Martinez, GA (WJBF)- A whole year seems an awful long time when you are a child waiting for Christmas. You look forward to baking cookies, presents and, of course, seeing Santa Claus.

But for many children, standing in line to see Santa can be too overwhelming.

For a neuro-typical child, the lights, music and noise that comes with standing in line to see Santa Claus can be exciting. But for many special needs children, like those on the Autism Spectrum, it can just be too much for them to handle.

“We’ve kind of been in line for a minute or two and it just doesn’t work out, so no, we’ve never done the Santa thing,” said Rachel Reigle, Event Organizer.

Reigle’s 5 year old son Michael is on the Autism Spectrum. She said they’ve never been able to see Santa because of his diagnosis, so when his school sent home a flyer for a sensory Santa, she was intrigued.

“They were unfortunately full. I had never even thought of doing a Sensory Santa or on the concept of it. My son is 5 and he’s never met Santa before because we just always wanted Christmas to be a really positive experience for him,” she explained.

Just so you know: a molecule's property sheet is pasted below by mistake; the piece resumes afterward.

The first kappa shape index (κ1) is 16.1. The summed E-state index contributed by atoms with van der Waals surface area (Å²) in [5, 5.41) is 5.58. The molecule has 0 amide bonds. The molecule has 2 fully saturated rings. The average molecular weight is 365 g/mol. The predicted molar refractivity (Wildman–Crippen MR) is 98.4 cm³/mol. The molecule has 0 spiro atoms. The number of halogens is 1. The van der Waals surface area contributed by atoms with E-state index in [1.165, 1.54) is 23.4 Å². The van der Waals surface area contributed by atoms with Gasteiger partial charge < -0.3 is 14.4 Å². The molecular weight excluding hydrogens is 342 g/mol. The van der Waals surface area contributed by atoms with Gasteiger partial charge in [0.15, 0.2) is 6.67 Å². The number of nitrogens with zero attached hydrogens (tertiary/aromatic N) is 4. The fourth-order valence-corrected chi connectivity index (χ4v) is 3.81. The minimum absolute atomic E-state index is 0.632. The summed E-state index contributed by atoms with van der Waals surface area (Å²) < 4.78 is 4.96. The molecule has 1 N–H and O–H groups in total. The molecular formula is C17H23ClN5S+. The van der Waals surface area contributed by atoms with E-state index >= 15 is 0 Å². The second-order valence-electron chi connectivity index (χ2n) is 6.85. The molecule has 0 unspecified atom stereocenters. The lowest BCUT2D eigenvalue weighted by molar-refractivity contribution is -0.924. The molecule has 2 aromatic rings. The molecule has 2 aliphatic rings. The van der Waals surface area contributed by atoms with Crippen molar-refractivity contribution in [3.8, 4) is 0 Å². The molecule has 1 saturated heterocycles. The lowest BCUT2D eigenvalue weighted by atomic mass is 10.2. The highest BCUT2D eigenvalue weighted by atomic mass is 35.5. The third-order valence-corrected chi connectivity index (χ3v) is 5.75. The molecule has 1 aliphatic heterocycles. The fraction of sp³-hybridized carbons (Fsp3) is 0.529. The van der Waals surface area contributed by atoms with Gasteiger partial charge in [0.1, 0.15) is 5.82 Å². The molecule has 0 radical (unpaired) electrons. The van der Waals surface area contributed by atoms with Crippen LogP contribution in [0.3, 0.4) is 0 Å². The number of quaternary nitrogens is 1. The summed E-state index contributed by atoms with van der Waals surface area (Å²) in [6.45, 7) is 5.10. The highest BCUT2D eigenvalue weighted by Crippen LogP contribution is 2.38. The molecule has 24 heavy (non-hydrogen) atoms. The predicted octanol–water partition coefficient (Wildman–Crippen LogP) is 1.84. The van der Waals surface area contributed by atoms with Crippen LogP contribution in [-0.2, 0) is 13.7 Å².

So, Reigle reached out to Santa himself to schedule another Sensory Santa event. Each special needs child and their siblings will have 10 minutes with the jolly old elf who said it’s a safe space for these children.

“No lines. Very understanding elves. An opportunity for them to have a moment as an individual child, as well as their family, with Santa Claus,” said David Quebedeaux, the Sensory Santa Claus.

Sensory Santa will have a special gift for each child. He said he is ready to make sure the children who come to see him feel as comfortable as he can make them.

“So we have some children that might need to bring something with them that makes them feel comfortable. We’ve got one child that’s going to bring her dog,” said Quebedeaux. “We’ve got a child in a wheelchair that’s coming. We have an ADA accessible location here to do this. We’ve got weighted blankets. We’ve got opportunities to accommodate whatever they need.”

Many see an over stimulated child with autism having a meltdown and assume they are misbehaving when they are just overwhelmed.

Reigle said the chance for children like her son to get to see Santa without fear of judgment is magical for the whole family.

“It’s just really exciting to be able to do this for others and talking to moms who feel the way that I have felt. It’s important for our community to come together.”

Sensory Santa will be here at the Church of the Holy Comforter from noon to 5 p.m. on Sunday, December 18th.

It’s a free event for special needs children and their families and by appointment only. No walk ins.

To make an appointment call (706)699-9002.

Photojournalist: Will Baker.